Have I got News for you is a topical comedy programme based around the weekly news. It was originally hosted by Angus Deayton who had to leave after being discovered in a brothel, as they never found a host who they felt was entirely suitable, the show has a different host each week, the only ever presents are satirical writer Ian Hislop and comedian Paul Merton. Each team captain has a guest from the world of comedy, television, journalism or politics and they are asked questions about the weeks current affairs. The show has been going for years and is still a mainstay of BBC1's primetime television being shown at 9pm. It is good value, especially with the wonderful Paul Merton on it, I think if he ever left the show would fold as he is the funniest thing on it with his irreverant and at times ethereal comedy musings. Hislop is sharp and can be incredibly rude and cutting and is a great foil to Merton but it is Merton who will come up with amusingly surreal headlines or missing words. The format of the show is basically a series of rounds answering questions about what happened next, the weekly news, filling in missing headlines, finding links between people in the news etc. The standard of guests can vary, you can have wonderfully entertaining comedians or politicians like Boris Johnson who are effortlessly funny, at other times some guests are almost silent and totally miss the point of the show. The guest hosts can be hit and miss too, some such as Johnson or Alexander Armstrong are funny and natural whilst others like Anne Widdicombe are almost laughably bad. Overall the show now has the feel of an aged Radio 4 comedy panel show, but like an old friend its welcoming, funny and definitely worth popping back to see every so often.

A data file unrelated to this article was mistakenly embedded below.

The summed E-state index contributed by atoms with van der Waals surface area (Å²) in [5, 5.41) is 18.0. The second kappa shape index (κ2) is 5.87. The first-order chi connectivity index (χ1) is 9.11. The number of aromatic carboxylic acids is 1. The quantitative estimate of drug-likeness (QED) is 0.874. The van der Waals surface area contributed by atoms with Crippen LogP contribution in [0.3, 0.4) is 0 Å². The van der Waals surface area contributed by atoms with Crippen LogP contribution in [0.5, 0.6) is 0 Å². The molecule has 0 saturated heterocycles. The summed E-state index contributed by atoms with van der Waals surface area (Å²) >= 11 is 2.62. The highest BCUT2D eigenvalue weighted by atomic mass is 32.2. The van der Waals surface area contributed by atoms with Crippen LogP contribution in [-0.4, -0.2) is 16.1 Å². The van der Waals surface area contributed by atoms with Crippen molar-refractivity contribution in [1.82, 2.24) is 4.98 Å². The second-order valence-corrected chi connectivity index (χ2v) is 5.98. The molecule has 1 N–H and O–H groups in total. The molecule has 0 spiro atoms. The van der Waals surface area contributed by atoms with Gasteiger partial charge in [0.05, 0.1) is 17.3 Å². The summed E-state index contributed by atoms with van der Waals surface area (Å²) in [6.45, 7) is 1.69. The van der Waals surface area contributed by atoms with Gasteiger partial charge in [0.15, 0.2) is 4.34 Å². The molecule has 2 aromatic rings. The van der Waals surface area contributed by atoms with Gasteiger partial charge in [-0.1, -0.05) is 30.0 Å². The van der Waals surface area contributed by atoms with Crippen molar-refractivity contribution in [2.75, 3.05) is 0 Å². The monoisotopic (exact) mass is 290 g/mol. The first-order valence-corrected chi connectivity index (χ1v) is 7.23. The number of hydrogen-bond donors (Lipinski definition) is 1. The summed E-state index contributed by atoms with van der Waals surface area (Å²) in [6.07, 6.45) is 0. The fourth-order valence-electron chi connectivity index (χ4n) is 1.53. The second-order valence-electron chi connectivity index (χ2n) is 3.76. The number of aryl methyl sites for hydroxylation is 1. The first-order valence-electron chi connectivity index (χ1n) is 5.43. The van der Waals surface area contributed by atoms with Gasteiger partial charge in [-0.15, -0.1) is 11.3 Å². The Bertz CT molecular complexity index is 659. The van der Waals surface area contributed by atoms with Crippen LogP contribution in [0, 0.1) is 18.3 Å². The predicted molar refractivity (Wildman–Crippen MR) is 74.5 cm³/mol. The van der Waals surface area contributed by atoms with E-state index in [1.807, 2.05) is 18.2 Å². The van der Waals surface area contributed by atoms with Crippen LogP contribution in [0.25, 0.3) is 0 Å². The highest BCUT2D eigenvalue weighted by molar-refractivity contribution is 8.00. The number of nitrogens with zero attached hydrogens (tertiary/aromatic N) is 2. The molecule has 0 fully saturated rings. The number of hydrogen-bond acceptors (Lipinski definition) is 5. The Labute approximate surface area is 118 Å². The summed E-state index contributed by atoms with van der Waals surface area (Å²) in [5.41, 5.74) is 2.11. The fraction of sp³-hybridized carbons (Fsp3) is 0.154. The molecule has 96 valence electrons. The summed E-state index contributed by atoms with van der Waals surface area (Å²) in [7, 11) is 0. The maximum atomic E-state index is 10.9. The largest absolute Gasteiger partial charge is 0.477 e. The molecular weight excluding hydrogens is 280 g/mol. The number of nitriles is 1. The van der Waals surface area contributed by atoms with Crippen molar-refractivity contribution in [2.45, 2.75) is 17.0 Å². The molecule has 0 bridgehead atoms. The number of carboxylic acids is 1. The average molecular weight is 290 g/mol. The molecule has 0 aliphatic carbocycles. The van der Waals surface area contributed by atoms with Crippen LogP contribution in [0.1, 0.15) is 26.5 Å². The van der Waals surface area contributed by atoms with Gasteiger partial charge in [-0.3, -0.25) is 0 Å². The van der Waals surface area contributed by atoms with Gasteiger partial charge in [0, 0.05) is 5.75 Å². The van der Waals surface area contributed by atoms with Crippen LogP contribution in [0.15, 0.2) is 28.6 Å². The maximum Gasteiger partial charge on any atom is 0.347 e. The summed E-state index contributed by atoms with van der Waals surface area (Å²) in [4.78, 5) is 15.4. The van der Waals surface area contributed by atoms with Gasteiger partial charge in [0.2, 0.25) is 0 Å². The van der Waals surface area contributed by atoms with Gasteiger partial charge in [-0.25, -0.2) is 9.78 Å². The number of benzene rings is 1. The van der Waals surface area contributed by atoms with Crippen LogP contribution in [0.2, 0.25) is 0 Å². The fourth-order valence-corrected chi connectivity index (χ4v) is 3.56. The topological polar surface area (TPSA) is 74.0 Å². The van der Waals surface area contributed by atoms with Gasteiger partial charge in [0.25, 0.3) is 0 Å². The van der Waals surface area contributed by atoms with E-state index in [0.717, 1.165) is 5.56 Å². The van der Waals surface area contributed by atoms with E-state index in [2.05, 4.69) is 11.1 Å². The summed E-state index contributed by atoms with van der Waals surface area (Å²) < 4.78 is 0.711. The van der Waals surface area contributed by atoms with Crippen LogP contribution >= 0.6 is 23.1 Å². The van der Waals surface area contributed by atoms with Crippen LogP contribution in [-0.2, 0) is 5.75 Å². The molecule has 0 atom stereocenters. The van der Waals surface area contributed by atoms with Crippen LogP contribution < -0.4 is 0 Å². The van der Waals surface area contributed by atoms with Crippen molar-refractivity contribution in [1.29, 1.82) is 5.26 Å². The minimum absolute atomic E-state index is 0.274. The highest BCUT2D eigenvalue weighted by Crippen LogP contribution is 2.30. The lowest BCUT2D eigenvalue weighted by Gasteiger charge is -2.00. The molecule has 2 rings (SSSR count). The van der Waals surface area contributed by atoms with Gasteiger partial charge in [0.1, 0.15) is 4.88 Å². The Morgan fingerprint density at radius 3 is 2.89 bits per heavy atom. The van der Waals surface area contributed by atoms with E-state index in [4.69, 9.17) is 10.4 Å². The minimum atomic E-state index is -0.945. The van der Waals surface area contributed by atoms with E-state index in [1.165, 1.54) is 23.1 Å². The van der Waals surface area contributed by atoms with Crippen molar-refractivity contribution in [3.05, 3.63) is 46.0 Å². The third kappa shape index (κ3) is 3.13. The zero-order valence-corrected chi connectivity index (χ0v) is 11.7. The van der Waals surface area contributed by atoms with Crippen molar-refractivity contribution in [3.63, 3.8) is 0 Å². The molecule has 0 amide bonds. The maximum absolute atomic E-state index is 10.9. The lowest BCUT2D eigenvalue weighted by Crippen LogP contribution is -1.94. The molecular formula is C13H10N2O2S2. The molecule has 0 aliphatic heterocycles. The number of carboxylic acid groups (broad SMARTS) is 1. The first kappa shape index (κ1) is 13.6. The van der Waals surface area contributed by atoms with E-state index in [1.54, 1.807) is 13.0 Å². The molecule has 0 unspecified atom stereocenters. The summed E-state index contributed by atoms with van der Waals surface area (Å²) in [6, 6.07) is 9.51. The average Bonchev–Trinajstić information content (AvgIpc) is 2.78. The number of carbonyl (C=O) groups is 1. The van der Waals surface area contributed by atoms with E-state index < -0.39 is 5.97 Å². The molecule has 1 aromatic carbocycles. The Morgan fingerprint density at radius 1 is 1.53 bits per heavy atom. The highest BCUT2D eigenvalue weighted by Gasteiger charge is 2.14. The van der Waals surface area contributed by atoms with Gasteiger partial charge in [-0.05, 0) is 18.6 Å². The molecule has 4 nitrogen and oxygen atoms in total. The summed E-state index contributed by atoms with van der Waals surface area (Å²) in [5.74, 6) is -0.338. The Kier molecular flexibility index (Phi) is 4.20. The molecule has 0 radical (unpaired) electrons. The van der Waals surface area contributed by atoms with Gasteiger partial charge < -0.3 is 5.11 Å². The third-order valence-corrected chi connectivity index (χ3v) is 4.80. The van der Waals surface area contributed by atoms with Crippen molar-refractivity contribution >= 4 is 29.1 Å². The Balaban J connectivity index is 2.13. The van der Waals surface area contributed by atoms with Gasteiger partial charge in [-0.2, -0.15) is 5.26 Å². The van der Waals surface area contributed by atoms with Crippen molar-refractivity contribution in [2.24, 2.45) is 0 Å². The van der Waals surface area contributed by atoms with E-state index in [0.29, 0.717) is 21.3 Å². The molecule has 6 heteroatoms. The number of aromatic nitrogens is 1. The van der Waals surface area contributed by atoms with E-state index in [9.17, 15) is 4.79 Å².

Everyone must be a fan of Have I Got News For You. A current-affairs based comedy panel quiz show that's been running for years and years. The prototype has been copied to a degree numerous times over. But why is it that popular and why has it shown such longevity? Originally hosted by Angus Deayton until a run-in with his personal life resulted in him being fired. Since then they've had guest presenters each week - from fellow comedians to other popular TV celebrities such as Jeremy Clarkson and members of parliament such as Ann Widdecombe. The two teams are led by comedian Paul Merton and Private Eye editor Ian Hislop. Along with a person at their side they attempt to win points to order to win the game...of course, ultimately with these kind of shows the points totally appears rather random but nonetheless it's pretty much the taking part, not the winning which matters. To begin the show they often look at the main news stories of the week. Naturally this will have some political slant or economic relevance if news stories over the past few months are anything to go by. They'll be asked to describe 'whats happening here' and comedy ensues. One of the guest panel members will tend to be a comedian, or comedienne of course, and one will be a famous figure from a different walk of life. Often ex-politicans will appear due to the general leaning on politics being the basis of show, but also general TV personalities will make appearances as well. Other parts of the show include "Odd One Out", where a selection of four seemingly random individuals will be shown and the teams have to work out which one is, unsurprisingly, the odd one out. But, there is of course a clever way in which the four are loosely connected, or at least three of them are and then one is the odd one out for having a similar connection - be it through name, profession and private life for example - it may seem a dull part of show but is often a highlight as they try and work out a link between the four. There will be other random rounds such as a 'spin the wheel' round or a round when they'll have to work out a picture before it appears. Sometimes is the host is from a famous gameshow - say Bruce Forsyth for example - there'll be a part of the show dedicated to a parody of one of their shows - the Generation Game in this instance of course. Towards the end of the show there's also the 'Missing Words' round which includes headlines from the week with words missing...often including some, little or no headlines from a weekly 'guest publication', which are always downright bizarre. From suppliments on root vegetables, to caravanning, to darts. Whatever can be published, you can rest assured they'll eventually find it. Having been on air for so many years, people would think the formula has become tired and monotonous. But no. Perhaps since Deayton left the show, the guest host each week often brings new life to things and naturally a new presenting style which means things never stay exactly the same. Hislop and Merton's banter between themselves, the guests and the audience is superb, and their fantastic knowledge on current affairs and lightning quick wit results in an excellent show. Long may it continue.